The above outlines very briefly the start of the exciting story of coffee. There are many works that cover this stimulating and tumultuous history and are worth looking at closely if that is of particular interest to our readers. From my point of view, I would like to highlight three points that bear reference to our subject: What did our first coffee amateurs drink? There is no doubt that drinkers of Ethiopian and Yemeni coffees - Moslem pilgrims, European travellers and later, the French Sun King - consumed coffees from terroirs.

Those coffees, originating from wild trees or later, from plantations, were collected locally as was the case in Ethiopia, then sold to Yemeni traders.In his Monograph of Coffee, published in1832, Germain-Étienne Coubard D’Aulnay relates the enthusiasm of Arabs for Harrar coffee and also notes that it was the Turks and Egyptians who bought the best coffees.. Recently, Emilio Lopez, owner of El Manzano farm among others, a pioneer of specialty coffees from Central America, told me that before the war, his parents already made what today are known as specialty coffees, each farm or terroir specializing in different botanical varieties and parcel differentiation which is the basis of specialty coffees.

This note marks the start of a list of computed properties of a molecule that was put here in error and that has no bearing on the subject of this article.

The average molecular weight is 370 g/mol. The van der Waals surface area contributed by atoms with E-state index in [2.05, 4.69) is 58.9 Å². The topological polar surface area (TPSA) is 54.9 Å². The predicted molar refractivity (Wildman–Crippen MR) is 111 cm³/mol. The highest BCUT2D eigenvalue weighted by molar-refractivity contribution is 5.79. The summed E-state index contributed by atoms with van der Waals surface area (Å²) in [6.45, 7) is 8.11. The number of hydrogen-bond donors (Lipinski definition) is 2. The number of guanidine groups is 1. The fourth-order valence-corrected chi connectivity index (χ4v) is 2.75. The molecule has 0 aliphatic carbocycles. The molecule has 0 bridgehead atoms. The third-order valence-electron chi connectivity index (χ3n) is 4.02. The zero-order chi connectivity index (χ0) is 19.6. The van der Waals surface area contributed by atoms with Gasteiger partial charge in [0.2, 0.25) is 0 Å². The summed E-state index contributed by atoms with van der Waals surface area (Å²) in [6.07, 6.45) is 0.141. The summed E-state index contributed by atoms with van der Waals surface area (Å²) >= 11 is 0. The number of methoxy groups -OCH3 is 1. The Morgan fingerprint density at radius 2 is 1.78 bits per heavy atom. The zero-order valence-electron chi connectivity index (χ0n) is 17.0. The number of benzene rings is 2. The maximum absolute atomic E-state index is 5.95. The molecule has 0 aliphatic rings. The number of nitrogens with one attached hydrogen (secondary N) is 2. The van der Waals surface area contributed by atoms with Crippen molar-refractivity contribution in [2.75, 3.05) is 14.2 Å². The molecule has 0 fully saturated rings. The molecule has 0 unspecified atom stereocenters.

Therefore, right from the start until the mid 20th century, coffee was a story pertaining to terroirs and those who drank it knew it as such. One heard then of Happy Arabia coffees (Yemen), of Moka coffees (Yemen - Ethiopia), of Bonifleur coffee (Martinique – Guadeloupe), of Bourbon Pointu (Sharp bourbon) coffee (island of Bourbon), and so on. Each place of origin had its gustatory characteristics.

Was the coffee better than today's? It was good, that is a fact, otherwise it would not have conquered the world. Better, certainly not. Indeed, sorting and fermentation techniques were random - even today, in the Ethiopian region of Wallaga, some villages leave their fruits to dry on the branch - the wet process of fermentation was unheard of, coffee was dried on the very ground.As for roasting, it was undertaken in baked clay on stones, even on the fire itself and in Europe in pans or in rudimentary roasting appliances that could not ensure that roasting was homogeneous and uniform.As for execution of the cup, the coffee was obtained by decoction (Turkish style), i.e. boiled in water, which is not the best way of obtaining a fine, pure and clear cup.

Let us recall that the filter was invented in France only in the late 17th century. The combination of all those defective details resulted in faults in the cup. Inversely, the combination of all the non-defective details leads us to perfection and allows us to define what exactly a specialty coffee is.